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Top officials describe 'corrosive culture' in VA system

Jun. 30, 2014 - 08:14AM   |  
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A damning analysis of the VA’s health care system was offered to President Obama Friday, with findings of a “corrosive culture,” low morale, poor management and widespread distrust between workers and supervisors — all driving systemic delays in health care for veterans.

In a report delivered to Obama on Friday by the acting VA secretary, Sloan Gibson, and Deputy White House Chief of Staff Rob Nabors, the president was told about a history of retaliation toward employees in the VA health care system who raise valid complaints. Obama also heard about a lack of accountability “across all grade levels.”

“We know that unacceptable, systemic problems and cultural issues ... prevent veterans from receiving timely care,” Gibson said in a statement late Friday. “We can and must solve these problems as we work to earn back the trust of veterans.”

The scandal over health care involves widespread manipulation of appointment records and delays in medical and mental health appointments for tens of thousands of veterans, some of whom waited months or never received treatment. The Justice Department has joined with investigators at the VA Inspector General’s Office to see whether criminal charges should be filed against medical officials.

Gibson said earlier this month that at least “some supervisors” are under criminal investigation.

In a released summary of the report provided to Obama on Friday, Gibson and Nabors portrayed a VA health care system badly in need of restructuring.

“In its most extreme manifestations, it has impeded appropriate management, supervision and oversight,” the report says. “There is a culture that tends to minimize problems or refuse to acknowledge problems at all.”

With 21 regional directors who oversee 150 hospitals and 830 outpatient clinics treating 6 million veterans a year, the sprawling system is rife with the practice of ignoring, minimizing or dragging its feet on directives coming out of VA headquarters, the report says.

The Veterans Health Administration is marked by “a belief many issues raised by the public, the VA leadership or oversight entities are exaggerated, unimportant or ‘will pass,’” the report says.

Meanwhile, the culture within the health agency “encourages discontent and backlash against employees.” The report notes that nearly one in four whistle-blower cases under review by the U.S. Office of Special Counsel, tasked with protecting federal employees who step forward, originate from the VA. It said 50 of these cases are currently pending with the Office of Special Counsel, all dealing with patient health or safety.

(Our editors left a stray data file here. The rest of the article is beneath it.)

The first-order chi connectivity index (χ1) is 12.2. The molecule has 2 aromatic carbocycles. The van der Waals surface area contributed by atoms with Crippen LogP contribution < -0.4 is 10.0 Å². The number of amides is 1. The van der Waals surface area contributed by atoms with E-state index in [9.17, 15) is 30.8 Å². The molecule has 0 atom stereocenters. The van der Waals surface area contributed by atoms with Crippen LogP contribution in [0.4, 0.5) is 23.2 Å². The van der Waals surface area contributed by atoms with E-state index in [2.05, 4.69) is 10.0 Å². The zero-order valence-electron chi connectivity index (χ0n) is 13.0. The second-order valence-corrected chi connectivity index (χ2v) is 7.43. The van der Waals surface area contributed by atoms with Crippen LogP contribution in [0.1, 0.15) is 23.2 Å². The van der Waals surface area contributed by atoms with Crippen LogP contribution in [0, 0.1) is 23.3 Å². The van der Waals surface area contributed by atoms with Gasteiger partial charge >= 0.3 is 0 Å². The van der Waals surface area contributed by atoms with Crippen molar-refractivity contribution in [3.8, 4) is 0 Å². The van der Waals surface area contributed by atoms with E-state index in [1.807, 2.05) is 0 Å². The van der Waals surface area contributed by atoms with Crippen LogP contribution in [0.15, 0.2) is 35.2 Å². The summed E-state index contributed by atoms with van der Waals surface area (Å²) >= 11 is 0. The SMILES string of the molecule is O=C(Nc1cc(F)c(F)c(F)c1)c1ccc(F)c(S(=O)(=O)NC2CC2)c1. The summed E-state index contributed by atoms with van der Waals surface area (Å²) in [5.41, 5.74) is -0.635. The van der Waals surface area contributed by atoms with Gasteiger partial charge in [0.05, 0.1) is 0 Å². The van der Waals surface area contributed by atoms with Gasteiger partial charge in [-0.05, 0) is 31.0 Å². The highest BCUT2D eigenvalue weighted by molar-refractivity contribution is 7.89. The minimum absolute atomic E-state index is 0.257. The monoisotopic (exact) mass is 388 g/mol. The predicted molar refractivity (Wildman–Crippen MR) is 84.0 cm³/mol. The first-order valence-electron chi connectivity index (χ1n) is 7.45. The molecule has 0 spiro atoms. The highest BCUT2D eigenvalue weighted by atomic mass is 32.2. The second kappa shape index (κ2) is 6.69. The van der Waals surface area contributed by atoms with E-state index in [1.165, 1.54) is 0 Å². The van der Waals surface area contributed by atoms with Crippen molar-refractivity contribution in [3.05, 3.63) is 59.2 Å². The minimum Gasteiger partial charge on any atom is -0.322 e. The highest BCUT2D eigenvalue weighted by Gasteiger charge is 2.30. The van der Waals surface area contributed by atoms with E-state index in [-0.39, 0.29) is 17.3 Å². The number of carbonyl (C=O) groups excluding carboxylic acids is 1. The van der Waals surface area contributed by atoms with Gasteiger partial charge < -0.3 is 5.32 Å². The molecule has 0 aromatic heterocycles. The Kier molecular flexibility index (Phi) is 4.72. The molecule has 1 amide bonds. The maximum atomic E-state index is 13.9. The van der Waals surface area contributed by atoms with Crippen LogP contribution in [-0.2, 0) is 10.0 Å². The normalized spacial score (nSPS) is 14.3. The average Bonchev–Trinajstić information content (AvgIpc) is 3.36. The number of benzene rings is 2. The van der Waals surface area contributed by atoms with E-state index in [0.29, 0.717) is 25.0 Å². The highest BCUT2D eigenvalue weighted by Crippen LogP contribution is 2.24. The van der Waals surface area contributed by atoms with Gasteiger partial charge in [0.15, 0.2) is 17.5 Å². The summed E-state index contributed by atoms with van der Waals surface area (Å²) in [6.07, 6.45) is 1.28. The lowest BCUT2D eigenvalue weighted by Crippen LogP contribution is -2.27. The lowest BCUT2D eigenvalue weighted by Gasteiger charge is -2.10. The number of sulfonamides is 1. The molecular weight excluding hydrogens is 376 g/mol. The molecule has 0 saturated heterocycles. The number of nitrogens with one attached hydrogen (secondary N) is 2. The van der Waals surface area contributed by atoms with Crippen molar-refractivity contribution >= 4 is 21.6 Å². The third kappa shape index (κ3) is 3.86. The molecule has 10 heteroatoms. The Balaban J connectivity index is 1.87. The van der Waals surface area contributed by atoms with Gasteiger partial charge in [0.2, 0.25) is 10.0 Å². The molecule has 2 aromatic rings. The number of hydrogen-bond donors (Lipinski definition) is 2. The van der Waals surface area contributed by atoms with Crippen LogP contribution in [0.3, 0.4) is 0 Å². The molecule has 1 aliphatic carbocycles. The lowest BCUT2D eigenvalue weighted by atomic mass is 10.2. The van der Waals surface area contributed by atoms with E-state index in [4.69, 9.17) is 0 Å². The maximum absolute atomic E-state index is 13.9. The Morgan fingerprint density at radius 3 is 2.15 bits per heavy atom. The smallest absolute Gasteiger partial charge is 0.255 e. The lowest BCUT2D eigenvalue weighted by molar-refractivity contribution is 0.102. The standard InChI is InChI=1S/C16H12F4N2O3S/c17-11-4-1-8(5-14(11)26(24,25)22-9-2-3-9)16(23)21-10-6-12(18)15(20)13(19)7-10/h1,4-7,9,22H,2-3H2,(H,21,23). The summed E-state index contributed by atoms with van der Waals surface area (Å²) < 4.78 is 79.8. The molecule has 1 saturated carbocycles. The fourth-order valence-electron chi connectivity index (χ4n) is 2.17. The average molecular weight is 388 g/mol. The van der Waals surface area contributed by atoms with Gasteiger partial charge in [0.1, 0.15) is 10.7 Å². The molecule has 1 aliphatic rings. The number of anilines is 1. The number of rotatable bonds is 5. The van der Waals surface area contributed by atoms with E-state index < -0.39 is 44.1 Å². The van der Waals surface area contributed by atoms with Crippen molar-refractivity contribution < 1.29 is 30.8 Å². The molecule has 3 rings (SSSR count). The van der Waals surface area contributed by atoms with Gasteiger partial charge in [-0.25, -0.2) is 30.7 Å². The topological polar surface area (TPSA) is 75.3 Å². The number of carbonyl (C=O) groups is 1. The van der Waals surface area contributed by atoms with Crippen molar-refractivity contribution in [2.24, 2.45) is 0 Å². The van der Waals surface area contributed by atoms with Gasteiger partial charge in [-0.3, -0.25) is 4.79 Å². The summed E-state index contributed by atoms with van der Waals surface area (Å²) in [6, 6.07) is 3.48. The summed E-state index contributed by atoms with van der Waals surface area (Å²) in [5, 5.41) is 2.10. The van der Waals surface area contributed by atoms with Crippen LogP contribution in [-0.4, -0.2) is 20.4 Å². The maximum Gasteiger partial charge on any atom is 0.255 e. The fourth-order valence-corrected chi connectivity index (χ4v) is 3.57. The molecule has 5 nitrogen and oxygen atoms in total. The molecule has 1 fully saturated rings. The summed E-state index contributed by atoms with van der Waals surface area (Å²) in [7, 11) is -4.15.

A broad inspector-general probe looking into the scandal is to conclude later this summer. But a quicker VA audit released earlier this month found that some level of record manipulation occurred at three out of four agency medical facilities.

According to VA data released last week, the agency has contacted 70,000 veterans whose appointments have been delayed and is working to get them quicker care.

The VA audit found that within the past 10 years, at least 64,000 veterans who came to the VA for health care were never treated. Some 13 percent of VA schedulers across the country were instructed by supervisors to falsify appointment records, and 8% said they kept unofficial lists of patients whose names were kept out of approved electronic records.

The scandal forced the resignations of VA Secretary Eric Shinseki, an undersecretary in charge of health care and the VA general counsel.

Acting Inspector General Richard Griffin said that while his investigators have identified 18 veterans who died awaiting care at a VA hospital in Phoenix, further efforts are underway to determine whether the health care delays caused those deaths.

The Office of Special Counsel wrote a letter to Obama on Monday complaining that VA medical officials glossed over problems raised by employees and failed to determine what harm might have been caused to veterans.

The agency neglected to acknowledge “the severity of systemic problems and (thus was prevented) from taking the necessary steps to provide quality care to veterans,” Carolyn Lerner, head of the Office of Special Counsel, wrote to the president.

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